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The Monsanto Years: Neil Young Plays Jones Beach, Rev. Billy Opens the Show

Food
The Monsanto Years: Neil Young Plays Jones Beach, Rev. Billy Opens the Show

Reverend Billy and the Stop Shopping Choir will open for Neil Young tonight at the NYC-venue Jones Beach. Accompanying Young is the band “Promise of the Real,” with Lukas and Micah Nelson, sons of Willie Nelson.

The concert is featuring Young's new album, “The Monsanto Years,” which includes songs directed against Monsanto, Walmart, Chevron and Starbucks, which Young urged his fans to boycott last year for its part in trying to stop Vermont’s GMO labeling law. Starbucks officials say they are not part of that effort. However, Young insists that the company is involved through the Grocery Manufacturers Association trade group.

I had the chance to interview Reverend Billy on the eve of the big show. Here's what he had to say:

Spear: Wow, very exciting to be opening for Neil Young. Can you share with me how this gig came about?

Rev. Bill: Neil Young is breaking an American taboo, which is that famous celebrities do not name corporations who are criminal. Neil Young with his companion Daryl Hannah is naming Monsanto, Starbucks and Walmart and their Earth-killing behavior, as we in the Church of Stop Shopping have for many years. We are gratified that they have invited us onto their stage. Earthalujah!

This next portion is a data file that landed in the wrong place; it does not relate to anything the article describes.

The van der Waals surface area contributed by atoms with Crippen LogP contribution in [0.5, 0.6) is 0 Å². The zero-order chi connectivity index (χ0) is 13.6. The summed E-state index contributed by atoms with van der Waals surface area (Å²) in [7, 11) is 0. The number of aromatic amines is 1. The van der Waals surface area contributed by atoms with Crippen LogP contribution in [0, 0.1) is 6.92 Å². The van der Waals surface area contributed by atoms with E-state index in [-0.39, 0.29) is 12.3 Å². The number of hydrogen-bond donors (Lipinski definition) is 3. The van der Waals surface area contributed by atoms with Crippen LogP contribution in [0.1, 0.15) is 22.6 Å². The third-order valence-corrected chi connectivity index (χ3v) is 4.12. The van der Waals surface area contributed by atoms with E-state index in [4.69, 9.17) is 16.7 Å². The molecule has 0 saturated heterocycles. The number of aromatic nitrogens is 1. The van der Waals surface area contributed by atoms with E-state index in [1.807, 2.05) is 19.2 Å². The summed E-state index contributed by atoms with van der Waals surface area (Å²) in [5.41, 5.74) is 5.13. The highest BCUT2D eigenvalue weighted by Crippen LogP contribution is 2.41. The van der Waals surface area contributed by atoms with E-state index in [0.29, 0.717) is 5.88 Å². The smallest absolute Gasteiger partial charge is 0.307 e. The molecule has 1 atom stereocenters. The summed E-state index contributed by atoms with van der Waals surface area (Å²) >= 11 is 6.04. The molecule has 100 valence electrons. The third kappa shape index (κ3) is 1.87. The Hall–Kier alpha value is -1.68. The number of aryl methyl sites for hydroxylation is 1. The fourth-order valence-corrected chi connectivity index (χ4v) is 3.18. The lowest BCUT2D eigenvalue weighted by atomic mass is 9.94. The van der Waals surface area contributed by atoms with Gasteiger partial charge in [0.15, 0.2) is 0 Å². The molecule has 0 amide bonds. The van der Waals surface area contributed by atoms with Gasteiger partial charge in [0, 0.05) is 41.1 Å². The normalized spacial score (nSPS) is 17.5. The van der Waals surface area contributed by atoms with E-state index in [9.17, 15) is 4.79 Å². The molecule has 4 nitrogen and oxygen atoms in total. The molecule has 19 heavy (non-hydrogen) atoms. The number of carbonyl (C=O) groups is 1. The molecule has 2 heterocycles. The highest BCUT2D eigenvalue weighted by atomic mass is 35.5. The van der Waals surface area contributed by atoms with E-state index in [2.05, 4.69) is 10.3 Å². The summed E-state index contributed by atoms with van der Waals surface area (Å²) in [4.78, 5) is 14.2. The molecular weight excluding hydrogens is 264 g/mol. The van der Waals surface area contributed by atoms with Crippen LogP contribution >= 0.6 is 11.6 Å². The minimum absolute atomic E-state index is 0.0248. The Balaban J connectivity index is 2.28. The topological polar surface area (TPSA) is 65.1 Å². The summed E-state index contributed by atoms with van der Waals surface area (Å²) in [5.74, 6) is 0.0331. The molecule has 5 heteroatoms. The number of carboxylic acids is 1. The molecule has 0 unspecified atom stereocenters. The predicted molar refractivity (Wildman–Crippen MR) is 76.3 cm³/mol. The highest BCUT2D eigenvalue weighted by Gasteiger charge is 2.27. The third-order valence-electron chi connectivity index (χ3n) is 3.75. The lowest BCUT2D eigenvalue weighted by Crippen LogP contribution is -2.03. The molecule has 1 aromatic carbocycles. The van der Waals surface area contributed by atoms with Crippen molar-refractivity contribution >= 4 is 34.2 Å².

Spear: I know you've been working on a campaign against Monsanto for years. How did that start?

Rev. Bill: The Stop Shopping Choir are singing activists who began their life doing things like singing against the hordes of consumers at Macy's front door on Black Friday, the doorbuster ritual. We see the religions of consumerism as, obviously, an ethical problem. But it is also a spirit-sucking zombie system. Monsanto's Roundup is everywhere, and it causes cancer, birth defects and is a persistent toxin in our soil. Its toxin, glyphosate, is in our body tissue and blood. I think that anyone opposing the predations of retail companies based in the USA would eventually find their way to this criminal enterprise.

Reverend Billy and the Stop Shopping Choir.

Spear: What do you think about Bill Nye's change of heart on GMOs?

Rev. Bill: Nye says he's in love with Monsanto. Well, he also made his name working for Disney. So as a pastor I have to say "be careful of the Devil." Bill Nye the Science Guy needs to go back to science and spend less time with show biz. The wildness of the biosphere is more complex and sexy than NPR. Go back to wildness, Bill. Go back to that wildness that Monsanto calls "weeds" and "pests." There is spiritual deliverance in that non-cash crop. Go back to where the science starts, Science Guy.

Spear: Do you think Americans are becoming more conscious of the food they eat and support the labeling GMOs?